The Grapevine

Risks Of Antibiotics: Patients' Perceptions Influence Doctors' Prescriptions, Study Finds

As far as the use of antibiotics are concerned, both patients and clinicians widely subscribe to the "why not take a risk" belief, a new study found. In other words, many may be opting for unnecessary antibiotic use without acknowledging the extent of risks and the potential for long-term harm.

The study titled "Patients’ and Clinicians’ Perceptions of Antibiotic Prescribing for Upper Respiratory Infections in the Acute Care Setting" was published in the journal Medical Decision Making on May 30.

Patients' expectations influence clinician's prescribing

The decision-making regarding the use of antibiotics in medicine was examined by a team of researchers from George Washington University, Center for Disease Dynamics, Economics & Policy (CDDEP), University of California-Davis, Cornell University, and Johns Hopkins University.

By surveying 149 clinicians, 225 patients, and 519 online non-patients, the research team found patients were more likely to expect antibiotics for recovery as opposed to remaining sick. In turn, this influenced clinicians to prescribe them more despite being aware of the potential downsides.

"The problem is that patients, but more surprisingly clinicians, are not fully recognizing the potential harms from antibiotic use," said Dr. Eili Y. Klein from CDDEP.

Risk of adverse reactions, both mild and severe

Allergic reactions, rashes, yeast infections, and diarrhea are some of the side effects common to most antibiotics. 

"Despite the fact that approximately 20 percent of patients can get some sort of side effect, this does not seem to be as important a factor in decision-making as one would expect," Dr. Klien added.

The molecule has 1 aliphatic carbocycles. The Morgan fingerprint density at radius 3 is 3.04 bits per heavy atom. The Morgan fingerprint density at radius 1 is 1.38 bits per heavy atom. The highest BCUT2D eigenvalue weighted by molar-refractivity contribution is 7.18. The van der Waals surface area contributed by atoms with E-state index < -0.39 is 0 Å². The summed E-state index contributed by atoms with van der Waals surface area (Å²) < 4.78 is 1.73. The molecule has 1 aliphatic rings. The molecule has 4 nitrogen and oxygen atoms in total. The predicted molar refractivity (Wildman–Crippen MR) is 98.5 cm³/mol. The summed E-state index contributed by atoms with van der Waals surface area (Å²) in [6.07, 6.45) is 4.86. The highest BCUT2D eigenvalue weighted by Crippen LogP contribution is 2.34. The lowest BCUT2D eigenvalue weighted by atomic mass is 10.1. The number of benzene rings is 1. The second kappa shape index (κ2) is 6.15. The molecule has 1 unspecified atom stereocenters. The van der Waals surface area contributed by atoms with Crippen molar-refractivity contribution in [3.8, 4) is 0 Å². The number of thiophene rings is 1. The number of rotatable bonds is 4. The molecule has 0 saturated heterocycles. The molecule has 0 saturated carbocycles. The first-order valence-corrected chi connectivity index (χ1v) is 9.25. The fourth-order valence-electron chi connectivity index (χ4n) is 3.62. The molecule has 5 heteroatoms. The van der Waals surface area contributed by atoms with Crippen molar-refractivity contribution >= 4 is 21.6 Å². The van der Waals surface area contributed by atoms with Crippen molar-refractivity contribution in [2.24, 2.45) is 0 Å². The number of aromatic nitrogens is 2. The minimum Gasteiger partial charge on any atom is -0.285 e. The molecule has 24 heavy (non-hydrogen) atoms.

If a person is severely allergic to antibiotics, they may experience difficulties in breathing and swelling of their face. This is known as anaphylaxis, which can be life-threatening if left untreated. 

Antibiotics are also not effective against viral and fungal infections. Taking them when having a cold or flu, for instance, may actually worsen the infection in addition to unnecessary costs and spending.

Misuse and overuse can fuel bacterial resistance

The biggest concern of unnecessary prescriptions is the link between misuse of antibiotics and antibiotic-resistant infections.

"One of the reasons that antibiotic resistance rates are so high in countries like India or Mexico is that people can buy antibiotics without a prescription," said Professor Colin Garner, founder and chief executive of Antibiotic Research UK.

Drug-resistant bacteria infections can lead to longer and more expensive hospital care for society in the long run. There is also an increased risk of dying from the infection if more and more people overuse antibiotics. By presenting these findings, the researchers hoped to highlight how these widespread attitudes and practices can affect not only the individual but society as a whole.

"The most important driver of antibiotic resistance is antibiotic use," Dr. Klein said. "Eliminating unnecessary antibiotic use would eliminate unnecessary harms to patients, and help reduce the spread of antibiotic resistance, which threatens the medical gains of the last century."

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